Proof that knowledge saves power is being demonstrated at the University of the Arts London. The University was the first Higher Education Institution to receive Low Energy Company (LEC) status earlier this year and is one of the tools deployed to match utility consumption to demand.
The University of the Arts London is Europe’s largest specialist arts and design university, with close to 19,000 students from more than 100 countries. Established in 2004, University of the Arts London draws together six colleges with international reputations in art, design, fashion, communication and performing arts. Formed of six Colleges (including Central Saint Martins and Chelsea College of Arts) the university has a large and diverse estate spread across London with, unsurprisingly, significant energy demands.
Challenges & Solutions
The Energy Managers Association (EMA) and the Energy & Utility Skills Group have developed standards for the delivery of energy awareness training for industry, through the LEC initiative. The EMA was set up by Lord Redesdale in 2012 with the aim of being the voice of the energy management profession. The EMA not only represents energy management professionals, but aims to put energy management at the heart of British business, aiming to establish energy management training as the norm in the UK workforce through the LEC scheme. The EMA believes that it will be advantageous and desirable for companies to seek LEC status for two reasons. Firstly, it will be essential to control costs through staff training as the projected increase in energy prices begins to bite. Secondly, the investment in achieving LEC status will dovetail with the organizations’ Corporate Social Responsibility agenda.
To develop the training course, the University’s FM team worked with Gaia Active, an award winning team of sustainability specialists. “We are proud to have supported the FM Department of the University of the Arts London in achieving its Low Energy Company status” states Chris Allen, CEO of Gaia, “UAL FM was the first Higher Education establishment to undertake this programme with the majority of its facilities management staff successfully completing the EMA stage one approved course in Energy Management.”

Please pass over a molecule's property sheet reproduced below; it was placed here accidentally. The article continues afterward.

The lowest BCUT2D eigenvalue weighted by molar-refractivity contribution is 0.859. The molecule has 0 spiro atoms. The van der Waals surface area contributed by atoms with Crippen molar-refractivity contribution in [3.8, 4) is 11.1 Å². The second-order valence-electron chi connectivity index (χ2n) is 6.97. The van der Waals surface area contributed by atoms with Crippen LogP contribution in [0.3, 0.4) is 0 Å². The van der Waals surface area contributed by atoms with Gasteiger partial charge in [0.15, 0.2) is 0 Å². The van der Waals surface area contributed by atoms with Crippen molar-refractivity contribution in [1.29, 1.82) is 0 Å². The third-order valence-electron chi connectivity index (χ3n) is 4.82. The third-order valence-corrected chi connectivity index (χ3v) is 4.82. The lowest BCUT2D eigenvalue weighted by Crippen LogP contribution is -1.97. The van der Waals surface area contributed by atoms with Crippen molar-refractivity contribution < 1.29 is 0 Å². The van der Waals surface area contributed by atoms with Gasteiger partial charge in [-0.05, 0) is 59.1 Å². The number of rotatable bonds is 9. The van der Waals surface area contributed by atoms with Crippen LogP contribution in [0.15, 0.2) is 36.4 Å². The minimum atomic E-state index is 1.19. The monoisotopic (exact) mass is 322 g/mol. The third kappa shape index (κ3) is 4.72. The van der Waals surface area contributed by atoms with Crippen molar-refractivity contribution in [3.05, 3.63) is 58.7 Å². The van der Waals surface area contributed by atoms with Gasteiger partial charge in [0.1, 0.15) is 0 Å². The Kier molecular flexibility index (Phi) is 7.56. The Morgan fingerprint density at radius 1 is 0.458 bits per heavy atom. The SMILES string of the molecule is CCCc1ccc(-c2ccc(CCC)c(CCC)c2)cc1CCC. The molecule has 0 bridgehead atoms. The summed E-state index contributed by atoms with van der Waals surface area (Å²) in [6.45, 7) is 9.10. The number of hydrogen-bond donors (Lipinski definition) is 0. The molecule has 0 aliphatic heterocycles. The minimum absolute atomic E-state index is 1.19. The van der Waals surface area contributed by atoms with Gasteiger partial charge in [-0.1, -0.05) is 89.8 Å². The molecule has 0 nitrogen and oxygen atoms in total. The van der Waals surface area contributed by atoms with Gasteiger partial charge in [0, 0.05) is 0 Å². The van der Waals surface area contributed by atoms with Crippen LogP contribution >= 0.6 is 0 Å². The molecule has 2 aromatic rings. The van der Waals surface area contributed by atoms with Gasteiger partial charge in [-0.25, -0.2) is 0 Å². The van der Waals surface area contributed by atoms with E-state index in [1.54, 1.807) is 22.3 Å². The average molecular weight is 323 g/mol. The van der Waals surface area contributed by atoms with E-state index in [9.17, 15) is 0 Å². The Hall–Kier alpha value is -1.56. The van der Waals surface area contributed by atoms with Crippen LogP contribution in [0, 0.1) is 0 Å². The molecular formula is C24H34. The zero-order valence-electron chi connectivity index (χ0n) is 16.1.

Chris worked with the University to develop the stage one course as an online training module, tailoring the course to ensure its relevance to University staff, with content directly linked to the day to day roles of those undertaking it. The developed module ensured that those completing it understood what is meant by energy and carbon emissions and why monitoring energy consumption is important, as well as fully understanding the link between energy consumption and the usage of equipment. The module also ensured that participants understood the purpose and role of energy reporting and how to save energy and reduce carbon emissions. University has become the first Higher Education Institute to put FM staff through EMA approved training courses.
Lessons & Results
The University aims to significantly reduce energy consumption, not only to satisfy a strategic ambition to be a recognised and sustainable HEI, but also to manage its multi million pound utility budget. As Ian Lane, Head of Sustainability, goes on to explain “The University has recommitted itself to sustainability in the last two years. For example, the University will soon deliver its first and most sustainable building by achieving BREEAM ‘outstanding’. We also have a dedicated Energy Performance Contract for installation for energy conservation measures.
Across the university carbon emissions are down 19% compared to the previous year. The University’s Sustainability & Project Board wanted to send a statement to our students, staff, researchers, funders and supporters that it could support sustainability through its day-to-day operations and not only it what it teaches and researches.”